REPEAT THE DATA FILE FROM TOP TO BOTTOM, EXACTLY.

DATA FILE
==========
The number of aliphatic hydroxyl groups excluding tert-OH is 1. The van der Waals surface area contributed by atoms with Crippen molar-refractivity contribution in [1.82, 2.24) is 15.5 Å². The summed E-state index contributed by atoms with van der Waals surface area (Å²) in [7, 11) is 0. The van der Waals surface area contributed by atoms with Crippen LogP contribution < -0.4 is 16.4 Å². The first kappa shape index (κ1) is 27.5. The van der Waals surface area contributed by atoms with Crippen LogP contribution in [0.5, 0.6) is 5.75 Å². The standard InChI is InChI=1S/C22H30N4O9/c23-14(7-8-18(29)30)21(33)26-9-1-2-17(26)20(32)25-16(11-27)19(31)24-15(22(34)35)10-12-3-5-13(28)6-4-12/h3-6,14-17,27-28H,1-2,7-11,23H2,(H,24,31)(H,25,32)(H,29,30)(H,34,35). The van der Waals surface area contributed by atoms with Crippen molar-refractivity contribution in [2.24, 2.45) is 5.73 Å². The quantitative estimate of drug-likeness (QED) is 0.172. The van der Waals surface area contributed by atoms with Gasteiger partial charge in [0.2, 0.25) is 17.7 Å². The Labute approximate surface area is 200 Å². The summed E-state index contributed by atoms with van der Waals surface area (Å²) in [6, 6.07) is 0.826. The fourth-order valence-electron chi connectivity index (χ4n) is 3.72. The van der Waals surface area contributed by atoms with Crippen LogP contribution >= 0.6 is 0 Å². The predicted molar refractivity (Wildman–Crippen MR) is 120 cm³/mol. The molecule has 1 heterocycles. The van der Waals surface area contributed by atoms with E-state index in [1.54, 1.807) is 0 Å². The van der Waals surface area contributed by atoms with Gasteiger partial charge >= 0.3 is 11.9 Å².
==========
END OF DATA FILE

The number of aliphatic hydroxyl groups excluding tert-OH is 1. The van der Waals surface area contributed by atoms with Crippen molar-refractivity contribution in [1.82, 2.24) is 15.5 Å². The summed E-state index contributed by atoms with van der Waals surface area (Å²) in [7, 11) is 0. The van der Waals surface area contributed by atoms with Crippen LogP contribution < -0.4 is 16.4 Å². The first kappa shape index (κ1) is 27.5. The van der Waals surface area contributed by atoms with Crippen LogP contribution in [0.5, 0.6) is 5.75 Å². The standard InChI is InChI=1S/C22H30N4O9/c23-14(7-8-18(29)30)21(33)26-9-1-2-17(26)20(32)25-16(11-27)19(31)24-15(22(34)35)10-12-3-5-13(28)6-4-12/h3-6,14-17,27-28H,1-2,7-11,23H2,(H,24,31)(H,25,32)(H,29,30)(H,34,35). The van der Waals surface area contributed by atoms with Crippen molar-refractivity contribution in [2.24, 2.45) is 5.73 Å². The quantitative estimate of drug-likeness (QED) is 0.172. The van der Waals surface area contributed by atoms with Gasteiger partial charge in [0.2, 0.25) is 17.7 Å². The Labute approximate surface area is 200 Å². The summed E-state index contributed by atoms with van der Waals surface area (Å²) in [6, 6.07) is 0.826. The fourth-order valence-electron chi connectivity index (χ4n) is 3.72. The van der Waals surface area contributed by atoms with Crippen LogP contribution >= 0.6 is 0 Å². The predicted molar refractivity (Wildman–Crippen MR) is 120 cm³/mol. The molecule has 1 heterocycles. The van der Waals surface area contributed by atoms with E-state index in [1.54, 1.807) is 0 Å². The van der Waals surface area contributed by atoms with Gasteiger partial charge >= 0.3 is 11.9 Å².